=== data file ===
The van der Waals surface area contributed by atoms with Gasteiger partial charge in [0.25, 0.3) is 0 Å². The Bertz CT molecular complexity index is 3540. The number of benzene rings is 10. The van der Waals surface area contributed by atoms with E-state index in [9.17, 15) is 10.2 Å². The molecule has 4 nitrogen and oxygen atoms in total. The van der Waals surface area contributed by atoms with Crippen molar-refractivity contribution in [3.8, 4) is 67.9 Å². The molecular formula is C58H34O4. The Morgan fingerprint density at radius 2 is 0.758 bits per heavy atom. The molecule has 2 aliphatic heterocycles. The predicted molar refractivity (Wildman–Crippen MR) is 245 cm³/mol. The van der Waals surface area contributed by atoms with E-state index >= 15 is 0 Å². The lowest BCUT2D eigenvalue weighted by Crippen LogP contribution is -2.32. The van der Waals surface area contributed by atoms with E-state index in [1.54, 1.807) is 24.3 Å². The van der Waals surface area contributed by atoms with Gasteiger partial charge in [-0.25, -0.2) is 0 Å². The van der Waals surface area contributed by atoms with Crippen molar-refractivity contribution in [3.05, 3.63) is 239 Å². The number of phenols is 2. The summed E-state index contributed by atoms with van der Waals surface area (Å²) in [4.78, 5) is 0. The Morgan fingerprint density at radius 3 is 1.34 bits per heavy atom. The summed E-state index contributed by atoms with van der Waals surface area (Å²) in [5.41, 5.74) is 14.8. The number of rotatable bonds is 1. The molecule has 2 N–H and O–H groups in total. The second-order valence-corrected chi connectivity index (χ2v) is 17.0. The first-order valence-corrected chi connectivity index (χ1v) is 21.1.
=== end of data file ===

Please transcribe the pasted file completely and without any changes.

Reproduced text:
The van der Waals surface area contributed by atoms with Gasteiger partial charge in [0.25, 0.3) is 0 Å². The Bertz CT molecular complexity index is 3540. The number of benzene rings is 10. The van der Waals surface area contributed by atoms with E-state index in [9.17, 15) is 10.2 Å². The molecule has 4 nitrogen and oxygen atoms in total. The van der Waals surface area contributed by atoms with Crippen molar-refractivity contribution in [3.8, 4) is 67.9 Å². The molecular formula is C58H34O4. The Morgan fingerprint density at radius 2 is 0.758 bits per heavy atom. The molecule has 2 aliphatic heterocycles. The predicted molar refractivity (Wildman–Crippen MR) is 245 cm³/mol. The van der Waals surface area contributed by atoms with E-state index >= 15 is 0 Å². The lowest BCUT2D eigenvalue weighted by Crippen LogP contribution is -2.32. The van der Waals surface area contributed by atoms with E-state index in [1.54, 1.807) is 24.3 Å². The van der Waals surface area contributed by atoms with Gasteiger partial charge in [-0.25, -0.2) is 0 Å². The van der Waals surface area contributed by atoms with Crippen molar-refractivity contribution in [3.05, 3.63) is 239 Å². The number of phenols is 2. The summed E-state index contributed by atoms with van der Waals surface area (Å²) in [4.78, 5) is 0. The Morgan fingerprint density at radius 3 is 1.34 bits per heavy atom. The summed E-state index contributed by atoms with van der Waals surface area (Å²) in [5.41, 5.74) is 14.8. The number of rotatable bonds is 1. The molecule has 2 N–H and O–H groups in total. The second-order valence-corrected chi connectivity index (χ2v) is 17.0. The first-order valence-corrected chi connectivity index (χ1v) is 21.1.